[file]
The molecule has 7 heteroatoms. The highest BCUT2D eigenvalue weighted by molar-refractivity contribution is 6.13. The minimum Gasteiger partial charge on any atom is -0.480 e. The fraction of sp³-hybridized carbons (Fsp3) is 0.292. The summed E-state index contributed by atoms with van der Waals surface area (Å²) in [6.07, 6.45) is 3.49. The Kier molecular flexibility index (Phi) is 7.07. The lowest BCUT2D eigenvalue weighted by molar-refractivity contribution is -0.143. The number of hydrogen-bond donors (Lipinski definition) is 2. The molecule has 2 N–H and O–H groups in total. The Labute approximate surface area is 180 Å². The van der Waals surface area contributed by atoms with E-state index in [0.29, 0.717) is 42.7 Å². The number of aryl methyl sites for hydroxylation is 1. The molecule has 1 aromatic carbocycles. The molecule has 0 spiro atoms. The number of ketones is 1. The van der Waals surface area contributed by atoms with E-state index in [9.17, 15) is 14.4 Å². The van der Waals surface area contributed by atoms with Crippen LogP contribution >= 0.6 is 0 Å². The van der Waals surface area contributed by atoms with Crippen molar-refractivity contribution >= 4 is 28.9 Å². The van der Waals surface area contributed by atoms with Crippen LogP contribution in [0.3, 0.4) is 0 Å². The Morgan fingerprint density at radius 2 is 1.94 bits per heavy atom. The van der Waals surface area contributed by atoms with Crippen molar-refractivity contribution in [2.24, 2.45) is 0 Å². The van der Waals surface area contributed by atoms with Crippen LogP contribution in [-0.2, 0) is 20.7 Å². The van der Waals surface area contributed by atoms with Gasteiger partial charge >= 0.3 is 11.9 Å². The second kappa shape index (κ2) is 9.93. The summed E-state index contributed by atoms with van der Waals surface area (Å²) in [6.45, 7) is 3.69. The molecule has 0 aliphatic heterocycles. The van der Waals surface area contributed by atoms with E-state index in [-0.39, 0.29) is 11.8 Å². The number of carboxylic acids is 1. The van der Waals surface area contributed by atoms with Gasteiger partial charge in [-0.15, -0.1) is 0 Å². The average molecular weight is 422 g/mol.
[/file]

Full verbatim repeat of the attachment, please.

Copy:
The molecule has 7 heteroatoms. The highest BCUT2D eigenvalue weighted by molar-refractivity contribution is 6.13. The minimum Gasteiger partial charge on any atom is -0.480 e. The fraction of sp³-hybridized carbons (Fsp3) is 0.292. The summed E-state index contributed by atoms with van der Waals surface area (Å²) in [6.07, 6.45) is 3.49. The Kier molecular flexibility index (Phi) is 7.07. The lowest BCUT2D eigenvalue weighted by molar-refractivity contribution is -0.143. The number of hydrogen-bond donors (Lipinski definition) is 2. The molecule has 2 N–H and O–H groups in total. The Labute approximate surface area is 180 Å². The van der Waals surface area contributed by atoms with E-state index in [0.29, 0.717) is 42.7 Å². The number of aryl methyl sites for hydroxylation is 1. The molecule has 1 aromatic carbocycles. The molecule has 0 spiro atoms. The number of ketones is 1. The van der Waals surface area contributed by atoms with E-state index in [9.17, 15) is 14.4 Å². The van der Waals surface area contributed by atoms with Crippen LogP contribution >= 0.6 is 0 Å². The van der Waals surface area contributed by atoms with Crippen molar-refractivity contribution >= 4 is 28.9 Å². The van der Waals surface area contributed by atoms with Crippen LogP contribution in [0.3, 0.4) is 0 Å². The Morgan fingerprint density at radius 2 is 1.94 bits per heavy atom. The van der Waals surface area contributed by atoms with Crippen molar-refractivity contribution in [2.24, 2.45) is 0 Å². The van der Waals surface area contributed by atoms with Crippen LogP contribution in [-0.2, 0) is 20.7 Å². The van der Waals surface area contributed by atoms with Gasteiger partial charge >= 0.3 is 11.9 Å². The second kappa shape index (κ2) is 9.93. The summed E-state index contributed by atoms with van der Waals surface area (Å²) in [6.45, 7) is 3.69. The molecule has 0 aliphatic heterocycles. The van der Waals surface area contributed by atoms with E-state index in [-0.39, 0.29) is 11.8 Å². The number of carboxylic acids is 1. The van der Waals surface area contributed by atoms with Gasteiger partial charge in [-0.15, -0.1) is 0 Å². The average molecular weight is 422 g/mol.